all this after I’d heard some nasty stories about hypoxic pilots. Oh boy. The controller vectored us through the use of directional headings towards the mountains, which loomed larger and larger as we slowly approached. The hazy sky was somewhat disappointing, as the mountains, though visible, were veiled behind a misty fog. On the bright side, there was no turbulence. As we approached Canmore, the controller bid us a safe journey. Which actually means that no one cared to talk to us anymore. We were on our own, so to speak, for the entire journey through the Rockies. Time for another eeek! Despite the haze, the Rockies were a breathtaking and awe-‐inspiring sight. At times, we were so close I almost felt like we could touch them. Snow-‐ covered tops, glaciers, turquoise lakes. The most beautiful sight I have ever seen. We couldn’t fly in the middle of the valley, because of ascending and descending mountain currents, so I had to be ready to veer away from the peaks just in case we hit a current of rushing air. We tried to follow a routing along the Trans Canadian Highway through the
MASTERS IN ACTION!
valleys. I was piloting, and Damien was Navigator-‐in-‐Chief. If you know me, you know that I get lost. A lot. But obviously I didn’t think that getting lost in the Rockies would be a big deal. Didn’t even cross my mind actually. So that’s exactly what happened. I was trying to follow the river and the T-‐Can, but was so distracted by the Rockies that I forgot about the highway. There were forest fires in sight as well – spectacular. Eventually, I looked below. River, yes. Highway, no. Oh no, not already. ”Damien, umm, I think we’re lost. Already” (in a very timid voice.) We determined that we’d taken the wrong fork, and were in the wrong valley. Damien decided this would be the perfect opportunity to practice real mountain flying. I grabbed the camera as he took the controls, and we whooshed past a peak. We were banked so that our wings wouldn’t touch the peak. That’s how close we were. I actually shut my eyes at one point – what an immense adrenaline rush! Back on track. Catastrophe averted. The valleys and rivers can be quite confusing on the map. As we continued our flight, the haze began to lift, and the peaks were illuminated by sunlight – striking, to say the least. It is the most incredible feeling to fly past glaciers and lakes that have not been touched by mankind, that haven’t even been explored by human beings. The peaks rise up to meet you, offering up their surprises as if they were a reward for our hard work and concentration. As if we were being shown a hidden treasure that didn’t belong to anyone yet. Almost as if the mountains were commanding our respect while giving us theirs. Beautiful secrets. The vast immense-‐ ness of the Rockies, and their breathtaking splendour make them the most gorgeous sight I have seen from an aircraft. Indeed, it would not be hard to get lost among the seemingly never-‐ending, glistening peaks. Over Revelstoke, it started to rain. It seemed like there were patches of virga (rain that falls but doesn’t hit the ground). We noticed ice forming on the wheels, which thankfully dissipated very quickly. Otherwise, we would have had to land in Revelstoke. Cute town, but it’s still in the middle of nowhere. Another crisis averted! We flew on, noticing forest fires here and there dotting the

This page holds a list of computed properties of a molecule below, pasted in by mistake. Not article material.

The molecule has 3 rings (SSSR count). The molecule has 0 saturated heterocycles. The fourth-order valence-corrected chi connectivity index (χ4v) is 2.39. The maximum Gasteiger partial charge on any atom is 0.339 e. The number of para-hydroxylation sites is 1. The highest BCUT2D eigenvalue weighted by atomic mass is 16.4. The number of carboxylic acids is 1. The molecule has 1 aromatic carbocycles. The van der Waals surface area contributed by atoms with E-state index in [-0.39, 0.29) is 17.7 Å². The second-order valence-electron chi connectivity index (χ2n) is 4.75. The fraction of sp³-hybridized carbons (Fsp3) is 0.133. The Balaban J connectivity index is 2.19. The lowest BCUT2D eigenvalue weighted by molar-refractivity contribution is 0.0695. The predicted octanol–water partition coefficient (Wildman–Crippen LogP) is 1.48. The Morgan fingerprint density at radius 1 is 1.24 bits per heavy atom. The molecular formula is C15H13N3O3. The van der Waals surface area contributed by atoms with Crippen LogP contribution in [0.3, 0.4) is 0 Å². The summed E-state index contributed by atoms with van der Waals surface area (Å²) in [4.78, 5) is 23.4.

hillsides. We could even see the flames in one of them.
supposed to be talking to everyone. Anyway.
Close to Kelowna, the weather started to improve, and the valley is beaonce in the Okanagan Valley, the sun was shining. The valley is beautifully coloured – it is an agricultural haven after all. We called Kelowna tower, and were informed that we were already within their control zone, and that we should have called sooner. Well, on our entire flight through the Rockies, no frequency wanted to talk to us. Even the dial-‐up remote communications
Upon touchdown in Kelowna, I called weather briefing services for a weather update, and ended up closing my flight plan because of rapidly deteriorating weather conditions. There was a line of thunderstorms advancing. Radar systems had picked up lightning along the US border. Not a good sign. It was 4pm local time. We decided to find some food while waiting out the storm. A 20 minute walk to the terminal, and we were
MASTERS IN ACTION!
eating pasta and brownies. Yummm. When I called back 1.5 hrs later, the lady remembered me. Still not good. More waiting. It was now almost 6pm. Waited another hour before calling back. Would we or wouldn’t we be arriving in Vancouver that night? Third weather briefing call. There was a bubble in the clouds, and we could head towards Hope and Vancouver. It was 7:15pm. Pilot decision-‐making time: we were GO at 7:45pm! Cloud ceiling was at 9000 feet, and our planned altitude was 10 500 feet. Slight problem. We rushed to take off, as our flight was estimated to be 1.5 hours to Vancouver. Sundown was slightly before 9pm, but we were flying west. Finally, cleared for takeoff. As we were climbing, we noticed rainbows to our left as we turned towards Hope. The only condition: don’t wander off into the wrong valley or get lost in